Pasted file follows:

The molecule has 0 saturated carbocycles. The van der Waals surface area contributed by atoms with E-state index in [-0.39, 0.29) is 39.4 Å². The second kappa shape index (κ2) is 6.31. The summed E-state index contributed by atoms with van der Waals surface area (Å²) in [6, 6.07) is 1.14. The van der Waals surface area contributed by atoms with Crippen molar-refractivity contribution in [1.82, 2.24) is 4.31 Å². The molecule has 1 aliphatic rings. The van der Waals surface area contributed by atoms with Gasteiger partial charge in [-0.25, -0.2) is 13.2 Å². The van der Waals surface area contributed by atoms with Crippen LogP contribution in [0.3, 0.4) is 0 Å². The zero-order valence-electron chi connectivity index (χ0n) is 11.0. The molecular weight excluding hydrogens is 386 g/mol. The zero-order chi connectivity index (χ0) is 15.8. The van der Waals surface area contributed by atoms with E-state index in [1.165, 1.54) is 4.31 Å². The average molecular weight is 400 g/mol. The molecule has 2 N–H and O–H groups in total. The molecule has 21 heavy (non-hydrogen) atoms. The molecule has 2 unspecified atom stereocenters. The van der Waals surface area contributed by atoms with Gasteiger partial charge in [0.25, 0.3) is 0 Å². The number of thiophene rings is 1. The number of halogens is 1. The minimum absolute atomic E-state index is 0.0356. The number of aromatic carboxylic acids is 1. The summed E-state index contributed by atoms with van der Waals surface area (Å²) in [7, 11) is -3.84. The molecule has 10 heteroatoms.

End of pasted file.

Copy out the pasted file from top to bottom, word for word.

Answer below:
The molecule has 0 saturated carbocycles. The van der Waals surface area contributed by atoms with E-state index in [-0.39, 0.29) is 39.4 Å². The second kappa shape index (κ2) is 6.31. The summed E-state index contributed by atoms with van der Waals surface area (Å²) in [6, 6.07) is 1.14. The van der Waals surface area contributed by atoms with Crippen molar-refractivity contribution in [1.82, 2.24) is 4.31 Å². The molecule has 1 aliphatic rings. The van der Waals surface area contributed by atoms with Gasteiger partial charge in [-0.25, -0.2) is 13.2 Å². The van der Waals surface area contributed by atoms with Crippen LogP contribution in [0.3, 0.4) is 0 Å². The zero-order valence-electron chi connectivity index (χ0n) is 11.0. The molecular weight excluding hydrogens is 386 g/mol. The zero-order chi connectivity index (χ0) is 15.8. The van der Waals surface area contributed by atoms with E-state index in [1.165, 1.54) is 4.31 Å². The average molecular weight is 400 g/mol. The molecule has 2 N–H and O–H groups in total. The molecule has 21 heavy (non-hydrogen) atoms. The molecule has 2 unspecified atom stereocenters. The van der Waals surface area contributed by atoms with Gasteiger partial charge in [0.25, 0.3) is 0 Å². The number of thiophene rings is 1. The number of halogens is 1. The minimum absolute atomic E-state index is 0.0356. The number of aromatic carboxylic acids is 1. The summed E-state index contributed by atoms with van der Waals surface area (Å²) in [7, 11) is -3.84. The molecule has 10 heteroatoms.